Networking trumps listings when trying to find a job


Networking trumps listings when trying to find a job
Networking trumps listings when trying to find a job.

When job searching, the first place many people look is an online job board, as they provide plenty of leads for new opportunities in their field of choice. While job boards aren't a bad place to look, there's no guarantee they'll pan out - in comparison, while networking is sometimes overlooked, it can have a much higher success rate than many would expect it to.

The main problem when it comes to applying on job boards is that many people apply, according to MarketWatch. Where some listings may see hundreds, if not thousands, of resumes and applications, networking opportunities can pan out as there's much less competition. Instead of an applicant looking for an employer, networking has employers looking for applicants specifically. Statistics point toward networking having much more success - from 2008 to 2010, more than 42 percent of workers who found new jobs reported finding them through networking, while only 21 percent on average found new work through job boards online, according to Forbes.

One hiring expert told the news source that while 20 percent of the average job hunt should revolve around job listings, they shouldn't be the main point of emphasis - instead of applying to those positions, they should be seen as a source of leads. From there, the next step is finding a referral. Not only will this reduce the stress of applying to many jobs at once, it will also allow for the search to revolve around your skills, not what others demand from you. Finding openings can also be done by turning toward a staffing agency - they'll be able to match you with a wide variety of jobs in the field of your choice.

The "hidden" job market
To add to boards being a secondary source of job postings, a decent proportion of jobs are never listed on search boards, instead taken care of internally from the beginning to the end of the hiring process. As a result, most experts agree that focusing on this niche is vital - one believes 60 percent of the job hunt should involve networking to access this "hidden" market, with the remaining 20 percent spent on ensuring your resume and Internet profiles will only help your chances further.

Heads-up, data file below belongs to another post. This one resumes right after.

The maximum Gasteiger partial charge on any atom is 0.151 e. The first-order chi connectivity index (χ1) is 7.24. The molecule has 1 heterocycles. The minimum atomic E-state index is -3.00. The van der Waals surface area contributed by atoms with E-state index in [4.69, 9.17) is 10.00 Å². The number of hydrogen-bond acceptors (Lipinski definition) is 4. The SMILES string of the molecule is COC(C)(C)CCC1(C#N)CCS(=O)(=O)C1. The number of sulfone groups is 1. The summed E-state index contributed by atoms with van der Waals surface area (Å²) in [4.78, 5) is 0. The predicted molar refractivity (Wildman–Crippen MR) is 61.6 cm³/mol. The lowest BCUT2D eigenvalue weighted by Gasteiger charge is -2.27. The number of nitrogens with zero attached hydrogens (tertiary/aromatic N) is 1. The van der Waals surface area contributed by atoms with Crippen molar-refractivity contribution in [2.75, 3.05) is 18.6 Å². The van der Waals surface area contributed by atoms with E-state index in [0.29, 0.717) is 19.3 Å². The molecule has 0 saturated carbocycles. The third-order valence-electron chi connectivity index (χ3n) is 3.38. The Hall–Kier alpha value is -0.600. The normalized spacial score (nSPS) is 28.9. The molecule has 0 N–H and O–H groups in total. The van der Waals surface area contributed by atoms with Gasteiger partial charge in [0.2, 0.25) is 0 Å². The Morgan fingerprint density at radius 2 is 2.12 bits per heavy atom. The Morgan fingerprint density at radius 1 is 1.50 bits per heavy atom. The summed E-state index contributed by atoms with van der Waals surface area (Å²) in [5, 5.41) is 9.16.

The networking approach should first take place in determining which jobs on boards are most interesting to your desires, then targeting them specifically and creating a list of five to 10 that you're most interested in. Secondly, any potential connections that can provide access to these targets should be undertaken, giving not only a better idea of what the job would entail, but how easy or hard attaining a referral would be. By asking people meaningful questions about their work, it's more likely they'll respond positively to you, giving you a better chance to make connections, according to the news source.

All that's left is your representation
Once the groundwork of your networking has been achieved, there's only one step left in building your resume. As many job searchers will already have their resumes prepared, all that will be left is targeting them toward specific positions. Only one page will be necessary as long as searchers focus on their accomplishments, according to the news source, and the page should be targeted toward the company's needs and better ways to solve them. This will set the stage for an interview, in which applicants should be prepared to discuss the company's business needs.

Another way to build a network is to look toward a temporary staffing agency - by doing so, applicants can gain access to not only experience in a given field, but can build their connections with coworkers and bosses in that position. Having these connections will expand your abilities when it comes to both searching and networking, as you'll likely have a wider collection of references to draw from and knowledge of an industry.

Job Search